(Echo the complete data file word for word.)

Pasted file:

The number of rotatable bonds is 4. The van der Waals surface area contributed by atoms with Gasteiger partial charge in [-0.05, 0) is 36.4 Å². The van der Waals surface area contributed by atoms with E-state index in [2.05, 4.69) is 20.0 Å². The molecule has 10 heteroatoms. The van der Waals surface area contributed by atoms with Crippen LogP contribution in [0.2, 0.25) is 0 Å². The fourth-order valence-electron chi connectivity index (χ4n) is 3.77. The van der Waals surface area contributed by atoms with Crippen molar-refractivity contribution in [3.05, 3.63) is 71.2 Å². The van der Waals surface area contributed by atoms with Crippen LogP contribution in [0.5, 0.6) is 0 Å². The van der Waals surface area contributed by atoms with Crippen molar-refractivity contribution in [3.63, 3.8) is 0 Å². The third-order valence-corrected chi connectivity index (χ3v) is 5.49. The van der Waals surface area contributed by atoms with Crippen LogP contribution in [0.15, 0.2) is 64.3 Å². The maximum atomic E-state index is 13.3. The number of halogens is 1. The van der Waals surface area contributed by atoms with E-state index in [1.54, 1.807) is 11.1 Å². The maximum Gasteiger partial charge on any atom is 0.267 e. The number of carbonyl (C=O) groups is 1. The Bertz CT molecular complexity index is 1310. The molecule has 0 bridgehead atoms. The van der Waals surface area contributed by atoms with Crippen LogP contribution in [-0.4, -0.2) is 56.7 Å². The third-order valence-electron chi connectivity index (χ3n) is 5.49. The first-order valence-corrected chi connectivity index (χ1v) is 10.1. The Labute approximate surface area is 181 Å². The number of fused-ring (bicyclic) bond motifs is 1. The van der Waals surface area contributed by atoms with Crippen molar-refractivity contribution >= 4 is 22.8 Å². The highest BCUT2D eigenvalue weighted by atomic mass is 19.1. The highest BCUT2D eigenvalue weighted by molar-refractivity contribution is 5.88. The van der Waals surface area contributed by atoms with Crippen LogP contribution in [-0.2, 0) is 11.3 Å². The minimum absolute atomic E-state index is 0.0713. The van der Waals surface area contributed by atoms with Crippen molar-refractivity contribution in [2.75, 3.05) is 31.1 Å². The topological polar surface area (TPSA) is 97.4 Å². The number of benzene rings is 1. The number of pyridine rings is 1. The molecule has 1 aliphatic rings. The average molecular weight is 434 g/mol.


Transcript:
The number of rotatable bonds is 4. The van der Waals surface area contributed by atoms with Gasteiger partial charge in [-0.05, 0) is 36.4 Å². The van der Waals surface area contributed by atoms with E-state index in [2.05, 4.69) is 20.0 Å². The molecule has 10 heteroatoms. The van der Waals surface area contributed by atoms with Crippen LogP contribution in [0.2, 0.25) is 0 Å². The fourth-order valence-electron chi connectivity index (χ4n) is 3.77. The van der Waals surface area contributed by atoms with Crippen molar-refractivity contribution in [3.05, 3.63) is 71.2 Å². The van der Waals surface area contributed by atoms with Crippen LogP contribution in [0.5, 0.6) is 0 Å². The van der Waals surface area contributed by atoms with Crippen molar-refractivity contribution in [3.63, 3.8) is 0 Å². The third-order valence-corrected chi connectivity index (χ3v) is 5.49. The van der Waals surface area contributed by atoms with Crippen LogP contribution in [0.15, 0.2) is 64.3 Å². The maximum atomic E-state index is 13.3. The number of halogens is 1. The van der Waals surface area contributed by atoms with E-state index in [1.54, 1.807) is 11.1 Å². The maximum Gasteiger partial charge on any atom is 0.267 e. The number of carbonyl (C=O) groups is 1. The Bertz CT molecular complexity index is 1310. The molecule has 0 bridgehead atoms. The van der Waals surface area contributed by atoms with Crippen LogP contribution in [-0.4, -0.2) is 56.7 Å². The third-order valence-electron chi connectivity index (χ3n) is 5.49. The first-order valence-corrected chi connectivity index (χ1v) is 10.1. The Labute approximate surface area is 181 Å². The number of fused-ring (bicyclic) bond motifs is 1. The van der Waals surface area contributed by atoms with Crippen molar-refractivity contribution >= 4 is 22.8 Å². The highest BCUT2D eigenvalue weighted by atomic mass is 19.1. The highest BCUT2D eigenvalue weighted by molar-refractivity contribution is 5.88. The van der Waals surface area contributed by atoms with Crippen LogP contribution in [-0.2, 0) is 11.3 Å². The minimum absolute atomic E-state index is 0.0713. The van der Waals surface area contributed by atoms with Crippen molar-refractivity contribution in [2.75, 3.05) is 31.1 Å². The topological polar surface area (TPSA) is 97.4 Å². The number of benzene rings is 1. The number of pyridine rings is 1. The molecule has 1 aliphatic rings. The average molecular weight is 434 g/mol.